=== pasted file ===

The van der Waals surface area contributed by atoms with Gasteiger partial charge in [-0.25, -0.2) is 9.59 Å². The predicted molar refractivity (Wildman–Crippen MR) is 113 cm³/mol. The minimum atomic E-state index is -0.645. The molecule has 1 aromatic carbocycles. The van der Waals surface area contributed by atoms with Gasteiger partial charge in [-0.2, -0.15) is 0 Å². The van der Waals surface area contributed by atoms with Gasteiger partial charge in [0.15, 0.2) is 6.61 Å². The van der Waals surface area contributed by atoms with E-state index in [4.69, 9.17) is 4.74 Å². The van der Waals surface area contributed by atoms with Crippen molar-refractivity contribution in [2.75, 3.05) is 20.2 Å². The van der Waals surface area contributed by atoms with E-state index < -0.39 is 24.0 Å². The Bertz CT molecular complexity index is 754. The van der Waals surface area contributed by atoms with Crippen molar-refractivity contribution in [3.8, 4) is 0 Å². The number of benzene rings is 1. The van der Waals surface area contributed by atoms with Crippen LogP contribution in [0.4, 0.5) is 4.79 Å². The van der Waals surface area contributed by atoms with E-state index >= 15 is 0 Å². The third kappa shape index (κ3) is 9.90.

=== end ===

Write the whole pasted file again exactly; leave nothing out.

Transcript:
The van der Waals surface area contributed by atoms with Gasteiger partial charge in [-0.25, -0.2) is 9.59 Å². The predicted molar refractivity (Wildman–Crippen MR) is 113 cm³/mol. The minimum atomic E-state index is -0.645. The molecule has 1 aromatic carbocycles. The van der Waals surface area contributed by atoms with Gasteiger partial charge in [-0.2, -0.15) is 0 Å². The van der Waals surface area contributed by atoms with Gasteiger partial charge in [0.15, 0.2) is 6.61 Å². The van der Waals surface area contributed by atoms with E-state index in [4.69, 9.17) is 4.74 Å². The van der Waals surface area contributed by atoms with Crippen molar-refractivity contribution in [2.75, 3.05) is 20.2 Å². The van der Waals surface area contributed by atoms with E-state index < -0.39 is 24.0 Å². The Bertz CT molecular complexity index is 754. The van der Waals surface area contributed by atoms with Crippen molar-refractivity contribution in [3.8, 4) is 0 Å². The number of benzene rings is 1. The van der Waals surface area contributed by atoms with Crippen LogP contribution in [0.4, 0.5) is 4.79 Å². The van der Waals surface area contributed by atoms with E-state index >= 15 is 0 Å². The third kappa shape index (κ3) is 9.90.